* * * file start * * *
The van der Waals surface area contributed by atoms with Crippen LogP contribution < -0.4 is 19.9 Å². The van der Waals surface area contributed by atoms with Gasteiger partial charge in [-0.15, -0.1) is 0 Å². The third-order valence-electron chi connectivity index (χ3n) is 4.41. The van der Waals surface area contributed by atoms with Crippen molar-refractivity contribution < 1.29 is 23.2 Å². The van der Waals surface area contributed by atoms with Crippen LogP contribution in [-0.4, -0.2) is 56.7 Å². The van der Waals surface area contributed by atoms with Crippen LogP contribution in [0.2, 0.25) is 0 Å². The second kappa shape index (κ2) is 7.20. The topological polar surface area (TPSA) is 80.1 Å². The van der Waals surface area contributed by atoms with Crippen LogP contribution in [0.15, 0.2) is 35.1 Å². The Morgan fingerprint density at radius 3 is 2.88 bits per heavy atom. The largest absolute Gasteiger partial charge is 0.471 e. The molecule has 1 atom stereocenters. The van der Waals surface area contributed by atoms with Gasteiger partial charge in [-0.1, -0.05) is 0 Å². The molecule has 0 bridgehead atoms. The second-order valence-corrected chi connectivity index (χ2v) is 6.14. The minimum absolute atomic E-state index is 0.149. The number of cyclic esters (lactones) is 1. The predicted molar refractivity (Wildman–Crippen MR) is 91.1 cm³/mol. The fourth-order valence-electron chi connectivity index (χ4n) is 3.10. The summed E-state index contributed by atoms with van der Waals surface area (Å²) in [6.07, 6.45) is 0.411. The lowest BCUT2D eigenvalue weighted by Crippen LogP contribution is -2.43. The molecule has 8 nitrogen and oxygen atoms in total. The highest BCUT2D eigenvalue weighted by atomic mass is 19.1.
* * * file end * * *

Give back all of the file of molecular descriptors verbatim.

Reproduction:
The van der Waals surface area contributed by atoms with Crippen LogP contribution < -0.4 is 19.9 Å². The van der Waals surface area contributed by atoms with Gasteiger partial charge in [-0.15, -0.1) is 0 Å². The third-order valence-electron chi connectivity index (χ3n) is 4.41. The van der Waals surface area contributed by atoms with Crippen molar-refractivity contribution < 1.29 is 23.2 Å². The van der Waals surface area contributed by atoms with Crippen LogP contribution in [-0.4, -0.2) is 56.7 Å². The van der Waals surface area contributed by atoms with Crippen LogP contribution in [0.2, 0.25) is 0 Å². The second kappa shape index (κ2) is 7.20. The topological polar surface area (TPSA) is 80.1 Å². The van der Waals surface area contributed by atoms with Crippen LogP contribution in [0.15, 0.2) is 35.1 Å². The Morgan fingerprint density at radius 3 is 2.88 bits per heavy atom. The largest absolute Gasteiger partial charge is 0.471 e. The molecule has 1 atom stereocenters. The van der Waals surface area contributed by atoms with Gasteiger partial charge in [-0.1, -0.05) is 0 Å². The molecule has 0 bridgehead atoms. The second-order valence-corrected chi connectivity index (χ2v) is 6.14. The minimum absolute atomic E-state index is 0.149. The number of cyclic esters (lactones) is 1. The predicted molar refractivity (Wildman–Crippen MR) is 91.1 cm³/mol. The fourth-order valence-electron chi connectivity index (χ4n) is 3.10. The summed E-state index contributed by atoms with van der Waals surface area (Å²) in [6.07, 6.45) is 0.411. The lowest BCUT2D eigenvalue weighted by Crippen LogP contribution is -2.43. The molecule has 8 nitrogen and oxygen atoms in total. The highest BCUT2D eigenvalue weighted by atomic mass is 19.1.